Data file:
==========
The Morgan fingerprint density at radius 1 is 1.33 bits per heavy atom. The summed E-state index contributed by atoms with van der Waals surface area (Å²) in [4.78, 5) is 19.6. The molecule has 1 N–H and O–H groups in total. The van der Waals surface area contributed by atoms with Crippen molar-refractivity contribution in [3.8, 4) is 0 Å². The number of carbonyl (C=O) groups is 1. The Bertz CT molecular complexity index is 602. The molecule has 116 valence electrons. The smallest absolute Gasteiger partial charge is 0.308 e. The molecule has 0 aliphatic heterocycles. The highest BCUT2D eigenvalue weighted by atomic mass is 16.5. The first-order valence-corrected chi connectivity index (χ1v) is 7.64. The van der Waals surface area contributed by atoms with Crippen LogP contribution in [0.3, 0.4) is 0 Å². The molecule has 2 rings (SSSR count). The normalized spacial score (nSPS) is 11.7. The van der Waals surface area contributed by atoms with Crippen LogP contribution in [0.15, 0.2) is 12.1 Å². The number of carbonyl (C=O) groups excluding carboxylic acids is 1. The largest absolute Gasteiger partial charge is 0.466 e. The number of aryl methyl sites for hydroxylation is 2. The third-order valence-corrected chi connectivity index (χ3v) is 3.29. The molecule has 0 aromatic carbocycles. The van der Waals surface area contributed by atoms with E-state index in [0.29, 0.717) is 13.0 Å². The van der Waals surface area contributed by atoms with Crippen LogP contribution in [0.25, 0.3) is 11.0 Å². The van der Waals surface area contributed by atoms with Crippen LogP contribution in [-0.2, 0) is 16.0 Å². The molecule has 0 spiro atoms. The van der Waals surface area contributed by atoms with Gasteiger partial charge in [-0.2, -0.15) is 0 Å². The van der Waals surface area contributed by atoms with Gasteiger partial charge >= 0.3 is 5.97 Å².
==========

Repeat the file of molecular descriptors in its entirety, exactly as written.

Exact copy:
The Morgan fingerprint density at radius 1 is 1.33 bits per heavy atom. The summed E-state index contributed by atoms with van der Waals surface area (Å²) in [4.78, 5) is 19.6. The molecule has 1 N–H and O–H groups in total. The van der Waals surface area contributed by atoms with Crippen molar-refractivity contribution in [3.8, 4) is 0 Å². The number of carbonyl (C=O) groups is 1. The Bertz CT molecular complexity index is 602. The molecule has 116 valence electrons. The smallest absolute Gasteiger partial charge is 0.308 e. The molecule has 0 aliphatic heterocycles. The highest BCUT2D eigenvalue weighted by atomic mass is 16.5. The first-order valence-corrected chi connectivity index (χ1v) is 7.64. The van der Waals surface area contributed by atoms with Crippen LogP contribution in [0.3, 0.4) is 0 Å². The molecule has 2 rings (SSSR count). The normalized spacial score (nSPS) is 11.7. The van der Waals surface area contributed by atoms with Crippen LogP contribution in [0.15, 0.2) is 12.1 Å². The number of carbonyl (C=O) groups excluding carboxylic acids is 1. The largest absolute Gasteiger partial charge is 0.466 e. The number of aryl methyl sites for hydroxylation is 2. The third-order valence-corrected chi connectivity index (χ3v) is 3.29. The molecule has 0 aromatic carbocycles. The van der Waals surface area contributed by atoms with E-state index in [0.29, 0.717) is 13.0 Å². The van der Waals surface area contributed by atoms with Crippen LogP contribution in [0.25, 0.3) is 11.0 Å². The van der Waals surface area contributed by atoms with Crippen LogP contribution in [-0.2, 0) is 16.0 Å². The molecule has 0 spiro atoms. The van der Waals surface area contributed by atoms with Gasteiger partial charge in [-0.2, -0.15) is 0 Å². The van der Waals surface area contributed by atoms with Gasteiger partial charge >= 0.3 is 5.97 Å².